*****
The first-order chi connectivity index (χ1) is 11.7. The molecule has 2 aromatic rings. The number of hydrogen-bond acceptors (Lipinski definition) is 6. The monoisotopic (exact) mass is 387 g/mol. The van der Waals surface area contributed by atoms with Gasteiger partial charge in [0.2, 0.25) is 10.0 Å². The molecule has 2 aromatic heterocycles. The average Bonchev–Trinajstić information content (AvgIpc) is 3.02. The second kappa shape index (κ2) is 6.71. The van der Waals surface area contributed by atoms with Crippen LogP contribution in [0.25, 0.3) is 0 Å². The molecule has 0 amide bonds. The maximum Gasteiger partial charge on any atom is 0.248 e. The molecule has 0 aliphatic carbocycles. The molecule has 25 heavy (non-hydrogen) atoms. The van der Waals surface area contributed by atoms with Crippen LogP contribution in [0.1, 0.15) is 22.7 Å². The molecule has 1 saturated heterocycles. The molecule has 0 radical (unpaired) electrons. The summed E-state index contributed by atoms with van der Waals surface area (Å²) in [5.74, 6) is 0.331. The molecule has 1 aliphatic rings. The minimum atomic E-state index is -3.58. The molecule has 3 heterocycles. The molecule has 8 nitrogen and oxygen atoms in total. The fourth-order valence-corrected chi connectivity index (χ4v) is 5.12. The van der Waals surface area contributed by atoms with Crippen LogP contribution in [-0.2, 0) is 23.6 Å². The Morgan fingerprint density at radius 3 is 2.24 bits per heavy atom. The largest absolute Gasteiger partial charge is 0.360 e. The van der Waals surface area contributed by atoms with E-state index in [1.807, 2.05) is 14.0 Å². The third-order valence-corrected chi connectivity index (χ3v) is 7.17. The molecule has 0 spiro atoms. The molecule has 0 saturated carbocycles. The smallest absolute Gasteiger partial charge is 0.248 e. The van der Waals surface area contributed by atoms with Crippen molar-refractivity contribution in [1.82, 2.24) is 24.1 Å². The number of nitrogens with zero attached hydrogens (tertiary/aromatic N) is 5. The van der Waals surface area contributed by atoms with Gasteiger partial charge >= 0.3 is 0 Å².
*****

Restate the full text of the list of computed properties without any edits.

The first-order chi connectivity index (χ1) is 11.7. The molecule has 2 aromatic rings. The number of hydrogen-bond acceptors (Lipinski definition) is 6. The monoisotopic (exact) mass is 387 g/mol. The van der Waals surface area contributed by atoms with Gasteiger partial charge in [0.2, 0.25) is 10.0 Å². The molecule has 2 aromatic heterocycles. The average Bonchev–Trinajstić information content (AvgIpc) is 3.02. The second kappa shape index (κ2) is 6.71. The van der Waals surface area contributed by atoms with Crippen LogP contribution in [0.25, 0.3) is 0 Å². The molecule has 0 amide bonds. The maximum Gasteiger partial charge on any atom is 0.248 e. The molecule has 0 aliphatic carbocycles. The molecule has 25 heavy (non-hydrogen) atoms. The van der Waals surface area contributed by atoms with Crippen LogP contribution in [0.1, 0.15) is 22.7 Å². The molecule has 1 saturated heterocycles. The molecule has 0 radical (unpaired) electrons. The summed E-state index contributed by atoms with van der Waals surface area (Å²) in [5.74, 6) is 0.331. The molecule has 1 aliphatic rings. The minimum atomic E-state index is -3.58. The molecule has 3 heterocycles. The molecule has 8 nitrogen and oxygen atoms in total. The fourth-order valence-corrected chi connectivity index (χ4v) is 5.12. The van der Waals surface area contributed by atoms with Crippen LogP contribution in [-0.2, 0) is 23.6 Å². The Morgan fingerprint density at radius 3 is 2.24 bits per heavy atom. The largest absolute Gasteiger partial charge is 0.360 e. The van der Waals surface area contributed by atoms with E-state index in [1.807, 2.05) is 14.0 Å². The third-order valence-corrected chi connectivity index (χ3v) is 7.17. The molecule has 0 spiro atoms. The molecule has 0 saturated carbocycles. The smallest absolute Gasteiger partial charge is 0.248 e. The van der Waals surface area contributed by atoms with Crippen molar-refractivity contribution in [1.82, 2.24) is 24.1 Å². The number of nitrogens with zero attached hydrogens (tertiary/aromatic N) is 5. The van der Waals surface area contributed by atoms with Gasteiger partial charge >= 0.3 is 0 Å².